Terpenes (general)

Truffles and Endocannabinoids

Written by Petar Petrov

Truffle spores are dispersed throughout the environment by the animals that eat them. In other words, truffles’ survival depends on them being eaten. As is usually the case with nature and the interconnected processes that are its fabric, truffles seem to have developed a wondrous mechanism to ensure their survival. And it happens to be tied to endocannabinoids.

The dark brown pigment melanin is key to truffle development and reproduction. [1] Previous research [2] established a connection between lipid signals, endocannabinoids, and melanin synthesis in human skin cells. Thus, a team of Italian scientists dove into truffles’ chemical contents finding that the fungus produces the endocannabinoid anandamide in significant amounts. [1] Moreover, they probed a relationship between melanin and anandamide at different maturation stages.

The researchers revealed that truffles don’t express cannabinoid receptors, “suggesting that in these fungi, [endocannabinoids] are unlikely to regulate biological processes like melanin synthesis, maturation and differentiation, that in animals are controlled by [endocannabinoids] through CB1/CB2– dependent mechanisms.”

That said, anandamide levels were higher in later stages of maturation, as was melanin content, leading the team to speculate whether anandamide might somehow stimulate maturation and melanization processes of truffles.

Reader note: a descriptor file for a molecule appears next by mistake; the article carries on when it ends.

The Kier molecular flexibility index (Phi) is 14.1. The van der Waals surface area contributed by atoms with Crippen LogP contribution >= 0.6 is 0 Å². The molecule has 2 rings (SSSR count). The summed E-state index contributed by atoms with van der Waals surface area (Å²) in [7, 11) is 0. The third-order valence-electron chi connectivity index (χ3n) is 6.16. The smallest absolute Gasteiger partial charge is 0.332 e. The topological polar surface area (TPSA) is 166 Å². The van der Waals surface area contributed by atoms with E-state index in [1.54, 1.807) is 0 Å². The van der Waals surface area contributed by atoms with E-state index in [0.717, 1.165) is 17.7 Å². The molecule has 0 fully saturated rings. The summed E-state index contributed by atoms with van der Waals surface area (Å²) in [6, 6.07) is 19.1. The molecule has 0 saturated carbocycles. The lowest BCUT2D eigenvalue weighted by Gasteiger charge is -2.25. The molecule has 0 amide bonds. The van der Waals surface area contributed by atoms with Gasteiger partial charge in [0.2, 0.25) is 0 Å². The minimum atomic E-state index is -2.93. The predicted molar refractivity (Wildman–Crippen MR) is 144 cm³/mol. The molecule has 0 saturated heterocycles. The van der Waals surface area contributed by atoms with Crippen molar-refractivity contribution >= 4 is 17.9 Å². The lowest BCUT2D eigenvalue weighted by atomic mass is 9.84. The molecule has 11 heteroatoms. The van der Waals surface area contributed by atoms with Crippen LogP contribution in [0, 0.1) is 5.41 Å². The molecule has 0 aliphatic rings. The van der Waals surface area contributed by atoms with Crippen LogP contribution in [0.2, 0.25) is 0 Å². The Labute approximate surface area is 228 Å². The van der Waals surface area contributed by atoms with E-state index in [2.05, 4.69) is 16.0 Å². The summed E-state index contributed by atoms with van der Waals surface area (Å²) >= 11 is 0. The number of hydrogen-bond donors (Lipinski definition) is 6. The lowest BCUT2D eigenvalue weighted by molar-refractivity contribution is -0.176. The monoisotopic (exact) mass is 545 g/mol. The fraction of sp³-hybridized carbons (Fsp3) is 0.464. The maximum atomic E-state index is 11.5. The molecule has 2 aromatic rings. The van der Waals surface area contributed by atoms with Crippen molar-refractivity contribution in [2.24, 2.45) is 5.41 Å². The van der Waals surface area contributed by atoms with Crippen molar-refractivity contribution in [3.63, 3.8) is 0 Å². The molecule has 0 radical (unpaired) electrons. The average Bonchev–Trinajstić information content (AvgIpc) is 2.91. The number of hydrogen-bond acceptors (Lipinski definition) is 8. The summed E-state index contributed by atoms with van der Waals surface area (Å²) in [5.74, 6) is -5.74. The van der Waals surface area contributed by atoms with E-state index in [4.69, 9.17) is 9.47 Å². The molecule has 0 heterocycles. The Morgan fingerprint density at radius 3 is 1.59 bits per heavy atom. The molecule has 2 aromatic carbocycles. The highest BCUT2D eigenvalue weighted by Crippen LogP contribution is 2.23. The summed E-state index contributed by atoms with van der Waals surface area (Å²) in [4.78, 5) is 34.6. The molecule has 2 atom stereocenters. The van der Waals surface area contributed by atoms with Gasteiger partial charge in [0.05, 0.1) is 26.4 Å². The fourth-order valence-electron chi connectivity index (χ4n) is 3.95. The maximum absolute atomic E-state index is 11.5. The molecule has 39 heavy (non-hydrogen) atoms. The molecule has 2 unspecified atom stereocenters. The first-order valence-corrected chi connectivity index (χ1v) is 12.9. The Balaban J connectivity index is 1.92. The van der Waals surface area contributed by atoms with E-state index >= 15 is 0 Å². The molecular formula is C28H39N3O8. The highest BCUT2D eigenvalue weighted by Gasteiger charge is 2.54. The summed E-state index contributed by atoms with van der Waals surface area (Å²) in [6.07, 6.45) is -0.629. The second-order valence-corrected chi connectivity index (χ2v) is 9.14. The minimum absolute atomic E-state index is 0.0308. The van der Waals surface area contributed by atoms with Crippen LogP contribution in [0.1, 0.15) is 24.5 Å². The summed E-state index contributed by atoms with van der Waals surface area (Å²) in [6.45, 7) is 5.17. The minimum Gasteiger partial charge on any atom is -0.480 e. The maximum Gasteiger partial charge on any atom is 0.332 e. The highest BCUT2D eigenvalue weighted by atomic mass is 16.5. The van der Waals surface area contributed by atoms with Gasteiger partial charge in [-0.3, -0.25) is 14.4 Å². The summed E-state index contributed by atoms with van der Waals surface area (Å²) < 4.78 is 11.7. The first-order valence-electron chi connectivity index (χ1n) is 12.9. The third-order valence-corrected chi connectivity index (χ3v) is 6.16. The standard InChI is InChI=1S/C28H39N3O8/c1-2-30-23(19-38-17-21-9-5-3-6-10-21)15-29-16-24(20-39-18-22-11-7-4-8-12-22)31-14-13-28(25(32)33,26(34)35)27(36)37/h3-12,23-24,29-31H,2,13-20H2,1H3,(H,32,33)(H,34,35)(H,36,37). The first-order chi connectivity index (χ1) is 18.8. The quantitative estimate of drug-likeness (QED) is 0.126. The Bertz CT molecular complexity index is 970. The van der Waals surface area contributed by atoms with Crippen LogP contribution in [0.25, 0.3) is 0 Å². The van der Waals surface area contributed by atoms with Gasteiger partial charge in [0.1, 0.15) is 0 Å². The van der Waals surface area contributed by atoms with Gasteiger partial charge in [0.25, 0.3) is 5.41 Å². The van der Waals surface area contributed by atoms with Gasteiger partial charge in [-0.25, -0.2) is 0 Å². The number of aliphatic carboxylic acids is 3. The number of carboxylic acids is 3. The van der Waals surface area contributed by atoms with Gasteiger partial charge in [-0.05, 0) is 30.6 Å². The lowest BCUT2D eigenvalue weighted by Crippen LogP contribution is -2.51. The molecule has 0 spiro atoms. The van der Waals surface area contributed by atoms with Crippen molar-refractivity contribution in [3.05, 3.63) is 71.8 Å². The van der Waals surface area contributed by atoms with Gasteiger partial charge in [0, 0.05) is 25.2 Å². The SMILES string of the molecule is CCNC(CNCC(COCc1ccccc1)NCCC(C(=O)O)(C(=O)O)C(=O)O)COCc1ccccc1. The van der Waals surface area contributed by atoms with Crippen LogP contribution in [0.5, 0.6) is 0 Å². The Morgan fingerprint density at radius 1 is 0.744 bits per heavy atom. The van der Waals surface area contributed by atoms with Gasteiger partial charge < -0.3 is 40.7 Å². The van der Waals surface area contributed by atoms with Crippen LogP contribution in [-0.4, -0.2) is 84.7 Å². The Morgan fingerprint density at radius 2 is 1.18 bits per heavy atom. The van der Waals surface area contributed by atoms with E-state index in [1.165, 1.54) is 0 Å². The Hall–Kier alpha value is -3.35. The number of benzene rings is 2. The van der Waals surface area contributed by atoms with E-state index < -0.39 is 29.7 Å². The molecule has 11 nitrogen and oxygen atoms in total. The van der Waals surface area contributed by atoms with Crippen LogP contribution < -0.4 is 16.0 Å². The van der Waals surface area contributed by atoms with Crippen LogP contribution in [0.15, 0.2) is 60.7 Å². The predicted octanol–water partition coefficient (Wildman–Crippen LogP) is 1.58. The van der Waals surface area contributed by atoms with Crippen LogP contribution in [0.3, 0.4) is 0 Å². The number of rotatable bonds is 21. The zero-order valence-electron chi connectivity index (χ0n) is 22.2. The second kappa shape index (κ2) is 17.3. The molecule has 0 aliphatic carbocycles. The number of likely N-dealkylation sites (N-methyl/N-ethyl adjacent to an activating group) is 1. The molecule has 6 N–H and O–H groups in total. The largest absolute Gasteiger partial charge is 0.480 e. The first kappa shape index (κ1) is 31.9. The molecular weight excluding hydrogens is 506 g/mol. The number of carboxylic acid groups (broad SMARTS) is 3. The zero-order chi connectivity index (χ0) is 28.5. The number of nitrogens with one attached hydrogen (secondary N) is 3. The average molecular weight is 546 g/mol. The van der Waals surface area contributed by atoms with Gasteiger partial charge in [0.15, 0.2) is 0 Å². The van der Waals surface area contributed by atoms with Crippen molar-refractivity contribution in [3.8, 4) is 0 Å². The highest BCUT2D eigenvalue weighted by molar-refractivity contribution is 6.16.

Moreover, along with volatile organic compounds, anandamide may fuel ripe truffles’ aroma, which diffuses into the soil and attracts the truffle-eating animals that disperse the spores. These animals happen to be mammals that have well-developed cannabinoid receptors.

“In line with this, accumulated evidence supports an involvement of [endocannabinoids] in the initiation of the suckling response and in appetitive and consumption processes. In particular, [endocannabinoids] appear to be linked to both instigation of food seeking and eating initiation, and also to the orosensory or hedonic evaluation of food during eating.”

The scientists add that truffles produce enough anandamide to activate both CB1 and CB2 receptors. In other words, anandamide may help truffles attract mammals to eat them and respectively disperse their spores, doubling down by triggering rewarding processes in those animals; in layman’s terms, it may get them high.

“What would be really fascinating — not so easy to do but possible…is to really prove that having anandamides helps truffles to be chosen by the truffle eaters and then help the species…to spread in the environment better than species that might be devoid of anandamides,” says Mauro Maccarrone, one of the study’s contributors.


Image Credits: Mrdidg / Pixabay


  1. Pacioni G, et a Truffles contain endocannabinoid metabolic enzymes and anandamide. Phytochemistry. 2014. Journal Impact Factor = 3.044; Times Cited = 13 (Semantic Scholar)
  2. Pucci M, et al. Endocannabinoids stimulate human melanogenesis via type-1 cannabinoid receptor. J Biol Chem. 2012;287(19):15466-15478. doi:10.1074/jbc.M111.314880. Journal Impact Factor = 4.238; Times Cited = 44 (Semantic Scholar)

About the author

Petar Petrov

Petar is a freelance writer and copywriter, covering culture, art, society, and anything in-between that makes for a nice story. And as it so happens, cannabis is a great element to add to each of those conversations.

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